As we all know, vampires come in all brands and bottles — popular media over the centuries has spun out various mythos on how the undead do, or do not, behave and the weapons all are vulnerable to. Yet from a cultural stance, vampires carry an even deeper, underlying fascination. Notably in the modern gay community, where the vampire’s potent but ambiguous sexuality carries strong appeal.
On many levels, “Razorblade Smile”‘s own nosferatu Lilith Silver (Eileen Daly) qualifies the term “vamp.” She’s a bisexual siren in high boots and skin-tight leather who totes a hired gun and raging bloodlust. Yet Lilith is also quite the unconventional vampire — immune to daylight and crucifixes, and entering homes when uninvited. Interestingly, Lilith also cannot be “staked” into dust. However, she is repulsed by garlic and can be whacked by decapitation. The latter detail bridges to a climax in “Razorblade Smile” that is more than a slight homage to “Highlander”.
We later find Lilith also enjoys human relationships (and lovers), in addition to talking Hollywood vampire myths. At one point, she fantasizes about turning into a bat, which she cannot do, and later skulks on the Internet like a seasoned geek. It’s an interesting, post-modern take on vamps, or at least on the surface. As otherwise, make no mistake: “Razorblade Smile” poses Lilith as a campy marriage between Morticia Addams and Nintendo diva Lara Croft — blasting her marks with semi-automatics before dining on their jugulars. This, and she is tracked by an obsessed, Agent Mulder-like detective (Jonathan Coote), with a well-armed pagan conspiracy after Lilith’s head.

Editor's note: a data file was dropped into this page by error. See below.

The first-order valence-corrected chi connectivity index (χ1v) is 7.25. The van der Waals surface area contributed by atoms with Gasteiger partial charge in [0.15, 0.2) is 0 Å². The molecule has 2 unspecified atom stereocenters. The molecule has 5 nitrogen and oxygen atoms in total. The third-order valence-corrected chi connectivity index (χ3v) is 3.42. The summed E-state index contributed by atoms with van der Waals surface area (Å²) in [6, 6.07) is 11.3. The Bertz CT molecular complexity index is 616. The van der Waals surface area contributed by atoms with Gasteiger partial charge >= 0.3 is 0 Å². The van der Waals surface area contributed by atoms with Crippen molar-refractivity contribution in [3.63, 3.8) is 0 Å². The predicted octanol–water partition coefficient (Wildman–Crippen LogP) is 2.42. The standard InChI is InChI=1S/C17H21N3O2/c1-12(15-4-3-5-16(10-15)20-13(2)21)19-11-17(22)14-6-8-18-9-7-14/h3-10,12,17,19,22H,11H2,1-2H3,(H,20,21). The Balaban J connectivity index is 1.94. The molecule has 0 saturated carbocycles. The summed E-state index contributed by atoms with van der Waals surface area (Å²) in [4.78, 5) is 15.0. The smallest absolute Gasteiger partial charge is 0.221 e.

As if one couldn’t guess, “Smile” is loud, atmospheric nonsense. But moreover, it falters from schizophrenic production values — creator Jake West’s project resembles something that’s part-music video, period romance, James Bond movie, and low-grade porn. And it’s all, perhaps appropriately, basted with red food dye and Kayro syrup, and lots of Hammer-like visuals. For her part, Miss Daly plays a lusty, feminist-tinged vampire who is indeed remarkable, be it through rating blood by letter grades, or hissing insufferably over her prey all kinky and dominatrix-like. Yet again, what a viewer draws from “Razorblade Smile” depends on one’s taste in horror flicks, and, more importantly, a patience for the eccentric.
Regarded as a cult classic in Britain, “Razorblade Smile” rates high on the novelty factor. That’s not in doubt here. But on a strictly personal level the movie simply must be judged alone.